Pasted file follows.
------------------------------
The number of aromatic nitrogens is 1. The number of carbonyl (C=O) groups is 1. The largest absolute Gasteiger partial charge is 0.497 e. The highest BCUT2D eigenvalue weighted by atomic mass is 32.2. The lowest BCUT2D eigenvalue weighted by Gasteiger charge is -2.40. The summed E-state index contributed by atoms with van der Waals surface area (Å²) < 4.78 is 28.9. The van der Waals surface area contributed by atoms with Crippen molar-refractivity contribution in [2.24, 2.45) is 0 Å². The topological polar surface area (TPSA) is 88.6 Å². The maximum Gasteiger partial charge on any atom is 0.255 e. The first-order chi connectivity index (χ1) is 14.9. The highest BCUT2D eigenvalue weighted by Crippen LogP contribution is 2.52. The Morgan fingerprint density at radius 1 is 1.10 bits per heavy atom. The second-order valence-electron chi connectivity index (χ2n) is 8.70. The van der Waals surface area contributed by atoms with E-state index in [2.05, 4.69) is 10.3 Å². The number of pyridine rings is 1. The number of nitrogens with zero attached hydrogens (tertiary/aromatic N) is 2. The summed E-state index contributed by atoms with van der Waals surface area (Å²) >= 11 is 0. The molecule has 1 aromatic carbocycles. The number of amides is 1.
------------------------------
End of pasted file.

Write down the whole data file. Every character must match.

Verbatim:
The number of aromatic nitrogens is 1. The number of carbonyl (C=O) groups is 1. The largest absolute Gasteiger partial charge is 0.497 e. The highest BCUT2D eigenvalue weighted by atomic mass is 32.2. The lowest BCUT2D eigenvalue weighted by Gasteiger charge is -2.40. The summed E-state index contributed by atoms with van der Waals surface area (Å²) < 4.78 is 28.9. The van der Waals surface area contributed by atoms with Crippen molar-refractivity contribution in [2.24, 2.45) is 0 Å². The topological polar surface area (TPSA) is 88.6 Å². The maximum Gasteiger partial charge on any atom is 0.255 e. The first-order chi connectivity index (χ1) is 14.9. The highest BCUT2D eigenvalue weighted by Crippen LogP contribution is 2.52. The Morgan fingerprint density at radius 1 is 1.10 bits per heavy atom. The second-order valence-electron chi connectivity index (χ2n) is 8.70. The van der Waals surface area contributed by atoms with E-state index in [2.05, 4.69) is 10.3 Å². The number of pyridine rings is 1. The number of nitrogens with zero attached hydrogens (tertiary/aromatic N) is 2. The summed E-state index contributed by atoms with van der Waals surface area (Å²) >= 11 is 0. The molecule has 1 aromatic carbocycles. The number of amides is 1.